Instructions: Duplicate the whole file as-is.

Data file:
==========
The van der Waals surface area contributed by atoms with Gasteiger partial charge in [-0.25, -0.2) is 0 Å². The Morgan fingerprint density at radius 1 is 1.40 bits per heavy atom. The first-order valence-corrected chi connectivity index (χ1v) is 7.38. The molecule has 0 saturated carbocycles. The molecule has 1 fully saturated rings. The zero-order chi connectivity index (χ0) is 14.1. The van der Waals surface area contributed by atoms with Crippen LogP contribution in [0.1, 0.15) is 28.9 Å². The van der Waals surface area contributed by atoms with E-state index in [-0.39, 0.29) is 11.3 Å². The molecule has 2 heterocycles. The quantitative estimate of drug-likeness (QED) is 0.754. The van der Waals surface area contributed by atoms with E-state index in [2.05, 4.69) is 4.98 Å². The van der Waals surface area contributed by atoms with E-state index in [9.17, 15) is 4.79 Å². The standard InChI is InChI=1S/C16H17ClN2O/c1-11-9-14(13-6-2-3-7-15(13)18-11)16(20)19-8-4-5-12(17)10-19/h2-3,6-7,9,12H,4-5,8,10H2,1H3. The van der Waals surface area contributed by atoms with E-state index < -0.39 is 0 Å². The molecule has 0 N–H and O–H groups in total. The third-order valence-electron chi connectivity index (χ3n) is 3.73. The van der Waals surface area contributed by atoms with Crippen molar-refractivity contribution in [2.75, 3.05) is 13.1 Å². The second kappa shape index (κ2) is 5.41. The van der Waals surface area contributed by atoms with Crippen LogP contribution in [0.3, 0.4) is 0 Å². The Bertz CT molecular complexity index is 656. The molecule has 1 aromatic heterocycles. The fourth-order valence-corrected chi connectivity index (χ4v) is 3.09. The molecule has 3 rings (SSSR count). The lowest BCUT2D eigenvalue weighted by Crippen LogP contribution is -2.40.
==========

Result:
The van der Waals surface area contributed by atoms with Gasteiger partial charge in [-0.25, -0.2) is 0 Å². The Morgan fingerprint density at radius 1 is 1.40 bits per heavy atom. The first-order valence-corrected chi connectivity index (χ1v) is 7.38. The molecule has 0 saturated carbocycles. The molecule has 1 fully saturated rings. The zero-order chi connectivity index (χ0) is 14.1. The van der Waals surface area contributed by atoms with Crippen LogP contribution in [0.1, 0.15) is 28.9 Å². The van der Waals surface area contributed by atoms with E-state index in [-0.39, 0.29) is 11.3 Å². The molecule has 2 heterocycles. The quantitative estimate of drug-likeness (QED) is 0.754. The van der Waals surface area contributed by atoms with E-state index in [2.05, 4.69) is 4.98 Å². The van der Waals surface area contributed by atoms with E-state index in [9.17, 15) is 4.79 Å². The standard InChI is InChI=1S/C16H17ClN2O/c1-11-9-14(13-6-2-3-7-15(13)18-11)16(20)19-8-4-5-12(17)10-19/h2-3,6-7,9,12H,4-5,8,10H2,1H3. The van der Waals surface area contributed by atoms with E-state index < -0.39 is 0 Å². The molecule has 0 N–H and O–H groups in total. The third-order valence-electron chi connectivity index (χ3n) is 3.73. The van der Waals surface area contributed by atoms with Crippen molar-refractivity contribution in [2.75, 3.05) is 13.1 Å². The second kappa shape index (κ2) is 5.41. The van der Waals surface area contributed by atoms with Crippen LogP contribution in [0.3, 0.4) is 0 Å². The Bertz CT molecular complexity index is 656. The molecule has 1 aromatic heterocycles. The fourth-order valence-corrected chi connectivity index (χ4v) is 3.09. The molecule has 3 rings (SSSR count). The lowest BCUT2D eigenvalue weighted by Crippen LogP contribution is -2.40.